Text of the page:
For National Moth Week we have a moth with an awesome name: The Tufted Bird Dropping Moth, Cerma cerintha. It is a type of noctuid or owlet moth.
Moths are often all about camouflage and this one can do double duty.
For example if it was perched on tree bark covered with lichen and moss, it might blend right in.
On a leaf it might look like a bird dropping, as the common name suggests.
BugGuide has some photographs of the caterpillars. They feed on plants in the rose family, including pears, apples, cherries, and hawthorns.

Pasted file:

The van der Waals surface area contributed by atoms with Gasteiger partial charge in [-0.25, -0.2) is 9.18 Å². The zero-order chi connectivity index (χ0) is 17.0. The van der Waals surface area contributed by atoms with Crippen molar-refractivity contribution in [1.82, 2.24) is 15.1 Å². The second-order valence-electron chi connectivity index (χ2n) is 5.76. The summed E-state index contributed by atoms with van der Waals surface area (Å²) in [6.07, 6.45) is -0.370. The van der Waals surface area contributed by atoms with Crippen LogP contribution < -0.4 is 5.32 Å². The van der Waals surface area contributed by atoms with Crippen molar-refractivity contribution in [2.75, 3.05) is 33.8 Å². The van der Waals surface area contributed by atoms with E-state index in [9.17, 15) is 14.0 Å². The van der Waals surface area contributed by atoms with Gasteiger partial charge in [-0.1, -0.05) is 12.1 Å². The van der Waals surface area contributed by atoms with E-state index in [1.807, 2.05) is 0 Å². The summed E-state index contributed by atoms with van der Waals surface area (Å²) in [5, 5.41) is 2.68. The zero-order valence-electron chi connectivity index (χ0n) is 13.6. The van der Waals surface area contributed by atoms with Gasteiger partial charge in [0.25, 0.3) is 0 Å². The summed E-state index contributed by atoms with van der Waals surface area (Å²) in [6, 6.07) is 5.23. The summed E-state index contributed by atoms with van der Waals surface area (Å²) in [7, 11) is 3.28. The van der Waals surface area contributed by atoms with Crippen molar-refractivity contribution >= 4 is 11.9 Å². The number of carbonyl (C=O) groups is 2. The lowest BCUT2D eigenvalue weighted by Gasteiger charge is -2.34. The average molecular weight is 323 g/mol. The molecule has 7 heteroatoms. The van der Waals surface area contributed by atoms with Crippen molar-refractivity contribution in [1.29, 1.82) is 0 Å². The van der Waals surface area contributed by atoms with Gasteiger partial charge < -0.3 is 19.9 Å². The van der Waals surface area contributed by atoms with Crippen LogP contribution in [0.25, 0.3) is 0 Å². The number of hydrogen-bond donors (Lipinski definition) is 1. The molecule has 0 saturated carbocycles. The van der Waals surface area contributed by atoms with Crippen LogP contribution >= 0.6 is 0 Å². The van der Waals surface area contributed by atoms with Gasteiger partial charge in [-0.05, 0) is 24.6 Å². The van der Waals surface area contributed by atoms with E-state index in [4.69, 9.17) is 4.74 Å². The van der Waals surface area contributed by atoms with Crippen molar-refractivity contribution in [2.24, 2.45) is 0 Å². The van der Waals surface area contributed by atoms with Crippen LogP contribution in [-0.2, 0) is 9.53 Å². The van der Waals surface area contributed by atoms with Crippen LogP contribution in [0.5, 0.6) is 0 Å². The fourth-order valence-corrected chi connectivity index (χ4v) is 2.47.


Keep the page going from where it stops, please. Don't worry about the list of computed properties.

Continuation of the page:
The tufted part of the name comes from the tufts of scales on the back of the thorax and wings. The tufts aren't easy to see from a back view. Try this side view.
The tufted bird dropping moth is found in the eastern half of North America where its food plants grow. It's common, but not much is known about its biology.
Isn't it cool? Are we beginning to convince you that moths are just as interesting as butterflies?